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University of Mississippi Rethinking Mass Incarceration Conference in the South

Type: Call for Papers
Date: January 15, 2016
Location: Mississippi, United States
Subject Fields: Women’s & Gender History / Studies, Social Work, Social Sciences, Public Policy, Human Rights

The South remains a region defined by mass incarceration, with Louisiana, Alabama, Texas, and Mississippi comprising four of the five states that lead the nation in imprisonment rates.  While these rates have recently decreased in some Southern states due to early release programs, individuals, communities, and families directly impacted by mass incarceration in the South continue to contend with racial bias, discriminatory sentencing practices, state violence, sexual abuse, medical neglect, the privatization of incarceration, and a wide range of post-release challenges. All who reside in the United States are affected by these and other problems created and sustained by the system of mass incarceration that persists in the South.

Building upon the conversations and initiatives inspired by the first national Rethinking Mass Incarceration Conference in the South, the University of Mississippi will host its second Rethinking Mass Incarceration in the South conference on April 14-16, 2016. In addition to sharing knowledge, experiences, and scholarship, we hope to develop action plans aimed at radically transforming the South’s legal and incarceration systems. Recalling scholar-activist Victoria Law’s call at the 2014 conference for greater visibility of women’s confrontations with mass incarceration and more attention to the role of gender and sexual abuse in jails, prisons, and immigration detention centers, this conference will feature keynote addresses by Professor Brenda V. Smith, expert on sexual abuse in prisons, who will deliver the McClure Lecture as part of the conference, and Professor and Historian Talitha LeFlouria, who is the author of the award-winning 2015 book, Chained in Silence: Women and Convict Labor in the New South. Additionally, the conference will continue to examine the growing importance of college-in-prison programs, and will include sessions exploring recent developments with the University of Mississippi Prison-to-College Pipeline Program.

We invite scholars of the legal and prison systems, mass incarceration professionals and activists, journalists, clergy and formerly incarcerated people to propose panels, papers, and poster sessions focusing particularly on southern incarceration and justice systems, including policies, sentencing, populations, civil rights, human rights and social justice issues and facilities.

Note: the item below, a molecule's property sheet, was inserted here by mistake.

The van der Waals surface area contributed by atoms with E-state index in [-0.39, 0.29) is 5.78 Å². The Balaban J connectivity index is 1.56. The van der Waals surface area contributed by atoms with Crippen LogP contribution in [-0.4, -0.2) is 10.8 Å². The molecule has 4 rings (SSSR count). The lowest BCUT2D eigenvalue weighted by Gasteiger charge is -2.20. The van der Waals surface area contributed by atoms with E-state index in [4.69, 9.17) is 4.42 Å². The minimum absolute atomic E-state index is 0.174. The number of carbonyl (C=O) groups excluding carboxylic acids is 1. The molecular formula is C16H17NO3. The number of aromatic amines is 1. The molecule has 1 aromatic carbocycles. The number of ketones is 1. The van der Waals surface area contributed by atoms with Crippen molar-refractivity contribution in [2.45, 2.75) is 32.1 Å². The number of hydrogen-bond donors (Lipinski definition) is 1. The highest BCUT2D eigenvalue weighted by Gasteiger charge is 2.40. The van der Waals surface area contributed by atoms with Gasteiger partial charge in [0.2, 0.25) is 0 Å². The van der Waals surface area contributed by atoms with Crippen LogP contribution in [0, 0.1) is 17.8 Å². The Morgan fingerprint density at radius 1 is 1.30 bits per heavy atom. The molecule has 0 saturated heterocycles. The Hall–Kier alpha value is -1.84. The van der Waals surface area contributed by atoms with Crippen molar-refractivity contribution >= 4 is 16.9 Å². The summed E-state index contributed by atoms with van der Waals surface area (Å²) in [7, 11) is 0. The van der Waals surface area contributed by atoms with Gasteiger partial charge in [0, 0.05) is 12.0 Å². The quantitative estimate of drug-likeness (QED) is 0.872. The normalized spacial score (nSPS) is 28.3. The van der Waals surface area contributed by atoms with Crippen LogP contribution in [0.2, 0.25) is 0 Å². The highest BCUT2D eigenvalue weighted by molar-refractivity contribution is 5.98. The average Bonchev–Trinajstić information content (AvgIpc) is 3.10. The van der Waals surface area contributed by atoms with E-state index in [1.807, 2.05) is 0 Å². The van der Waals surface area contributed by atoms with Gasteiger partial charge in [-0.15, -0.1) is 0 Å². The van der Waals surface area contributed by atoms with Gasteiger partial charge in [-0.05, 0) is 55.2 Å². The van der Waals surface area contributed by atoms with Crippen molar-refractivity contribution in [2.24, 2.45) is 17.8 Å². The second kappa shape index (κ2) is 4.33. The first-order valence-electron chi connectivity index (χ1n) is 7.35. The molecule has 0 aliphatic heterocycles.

Suggested topics include but are not limited to:

•Rethinking and transforming the South’s legal and prison systems.

•Exploring the impact of privatizing prisons and its higher rates of violence against the incarcerated.

•Examining the relationships between justice, civil rights, and laws in the region’s legal systems.

•Addressing the problems associated with the South’s incarceration system, policies, civil and human rights abuses, infringement on health status, equity and social justice issues.

•Analyzing the impact of sexuality and gender on institutional policies, sentencing practices, and incarcerated women’s confinement experiences.

•Investigating issues of juvenile justice, especially charging juveniles as adults.

•Exposing how age, race, class, ethnicity, and/or nativity impact the South’s incarceration rate, recidivism, the treatment of the incarcerated, vocational and educational opportunities, or privileges and abuses within the South’s prison and jails.

•Examining the South’s school-to-prison pipeline.

•Discussing the impact of mass incarceration on family members and communities.

•Sharing successful strategies, methods, and programs for re-entry for the formerly incarcerated.

•Highlighting arts programs designed to assist the currently and formerly incarcerated.

•Helping us to understand the crucial importance of opinions and strategies utilized by formerly incarcerated individuals when addressing the problems inherent in mass incarceration in the South.

Please use the online form located at www.sarahisomcenter.org under the button for Rethinking Mass Incarceration to submit a proposal describing the paper, poster, or discussion session.  The form will ask for a brief description and a short resumé or biographical statement. We ask that you send these by January 15, 2016. We also welcome complete panels. Please address any questions to rethinkingmassincarceration@gmail.com.

Some funds for travel may be available to a number of conference participants. If you are interested in applying for travel stipends, please include a brief paragraph explaining your need for these travel funds.

Contact Info:

Dr. Susan R. Grayzel
Director, Sarah Isom Center for Women and Gender Studies, and Professor of History
The University of Mississippi
sgrayzel@olemiss.edu

By: Kevin Cozart and the University of Mississippi

Adam Brown
Adam Brown
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